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I'm attempting to write some simple test programs in LWJGL. I've constructed a ByteBuffer object full of floating point values representing a 2D grid of points.

When I render the grid using glBegin/glEnd I see the proper output:

    float[] values = new float[MESH_SIZE * MESH_SIZE * 4];
    heightField.position(0);
    heightField.asFloatBuffer().get(values);
    glBegin(GL_POINTS);
    for (int i = 0; i < MESH_SIZE * MESH_SIZE; ++i) {
        int offset = i * 4;
        glVertex3f(values[offset], values[offset + 1], values[offset + 2]);
    }
    glEnd();

When I render it using glVertexPointer, it fails to produce anything other than a single point at the center of the screen.

    heightField.position(0);
    glEnableClientState(GL_VERTEX_ARRAY);
    glVertexPointer(3, GL_FLOAT, 4 * 4, heightField);
    glDrawArrays(GL_POINTS, 0, MESH_SIZE * MESH_SIZE);
    glDisableClientState(GL_VERTEX_ARRAY);

My reading of the OpenGL and lwjgl docs is that that these two pieces of code should produce the same output, but they clearly don't. What am I missing?

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It looks like in the first one you convert the heightField object into an array of floats. But in the second one you're passing a pointer to the object, which includes its vtable and all the other fun stuff in addition to the data. –  user1118321 May 16 '13 at 3:05
1  
The glVertexPointer is an LWJGL method that explicitly takes a FloatBuffer, or ByteBuffer, depending on the overload you call. Java is strongly typed and it's not possible to simply pass a pointer where you intended to pass an array. –  Jherico May 16 '13 at 5:09
    
The way you build your mesh you could/should set the stride value to 0, indicating tightly packed data. –  datenwolf May 16 '13 at 7:27
    
@datenwolf But then he would have to use 4 instead of 3 as size (and hope that the fourth component is always 1). –  Christian Rau May 16 '13 at 8:11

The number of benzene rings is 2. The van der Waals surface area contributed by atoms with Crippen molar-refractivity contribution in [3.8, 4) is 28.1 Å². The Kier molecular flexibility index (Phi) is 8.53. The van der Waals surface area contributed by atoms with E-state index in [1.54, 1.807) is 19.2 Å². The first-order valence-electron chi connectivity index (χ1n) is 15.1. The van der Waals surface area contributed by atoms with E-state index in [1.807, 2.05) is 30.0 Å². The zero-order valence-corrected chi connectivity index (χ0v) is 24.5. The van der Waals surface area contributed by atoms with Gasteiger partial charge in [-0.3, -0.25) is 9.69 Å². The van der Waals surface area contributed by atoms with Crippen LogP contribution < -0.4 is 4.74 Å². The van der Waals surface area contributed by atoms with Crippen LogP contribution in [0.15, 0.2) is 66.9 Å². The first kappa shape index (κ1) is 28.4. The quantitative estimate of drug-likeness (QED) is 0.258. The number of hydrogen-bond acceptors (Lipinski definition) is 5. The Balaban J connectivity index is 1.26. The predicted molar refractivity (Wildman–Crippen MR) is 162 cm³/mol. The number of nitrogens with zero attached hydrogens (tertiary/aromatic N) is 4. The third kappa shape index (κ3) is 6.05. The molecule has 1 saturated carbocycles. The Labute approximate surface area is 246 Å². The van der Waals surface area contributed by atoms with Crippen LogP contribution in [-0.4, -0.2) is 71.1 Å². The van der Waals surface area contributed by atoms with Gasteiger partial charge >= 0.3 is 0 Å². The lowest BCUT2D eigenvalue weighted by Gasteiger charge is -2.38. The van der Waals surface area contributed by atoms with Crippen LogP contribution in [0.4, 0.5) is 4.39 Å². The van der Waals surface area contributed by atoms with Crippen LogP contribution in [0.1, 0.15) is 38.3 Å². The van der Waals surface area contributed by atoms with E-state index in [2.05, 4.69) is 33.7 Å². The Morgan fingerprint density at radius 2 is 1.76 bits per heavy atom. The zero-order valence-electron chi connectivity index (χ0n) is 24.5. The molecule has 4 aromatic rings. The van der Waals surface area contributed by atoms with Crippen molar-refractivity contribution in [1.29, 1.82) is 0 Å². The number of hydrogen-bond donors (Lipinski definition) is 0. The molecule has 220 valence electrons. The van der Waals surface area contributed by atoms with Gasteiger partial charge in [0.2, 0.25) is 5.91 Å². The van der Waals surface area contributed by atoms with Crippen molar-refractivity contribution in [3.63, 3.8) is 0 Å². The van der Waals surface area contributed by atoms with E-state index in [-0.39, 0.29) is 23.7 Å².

@ChristianRau: Oh, good catch; but you shouldn't leave arrays uninitialized anyway; so initializing the %3 elements to 1 would make sense. –  datenwolf May 16 '13 at 8:19

1 Answer 1

Sadly the problem isn't visible in the question. Eventually experimentation revealed that the construction of the buffer was at fault. I was using this code to initialize the buffer

    heightField = ByteBuffer.allocateDirect(vertex_count * 4 * 4);

However, which I switched to this line, the code started working

    heightField = BufferUtils.createByteBuffer(vertex_count * 4 * 4);

It turns out that ByteBuffer.allocateDirect() does not default to the hardware byte order, but instead defaults to Java's byte order. This means that when passed in to the native GL function, the floats in the buffer had reversed byte order. That's why I saw a single dot in the center of the screen. The 0,0 point was the same either way, but all the other bytes were probably wildly outside of the rendering viewport.

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In case you did not know there is a utility class in LWJGL called BufferUtils which should create the buffers with the correct ordering for you. lwjgl.org/javadoc/org/lwjgl/BufferUtils.html –  Aaron May 16 '13 at 14:00
    
If you look closely you'll see that's what I'm using on the second line. –  Jherico May 16 '13 at 15:22
    
Sorry, my mistake. –  Aaron May 16 '13 at 15:54

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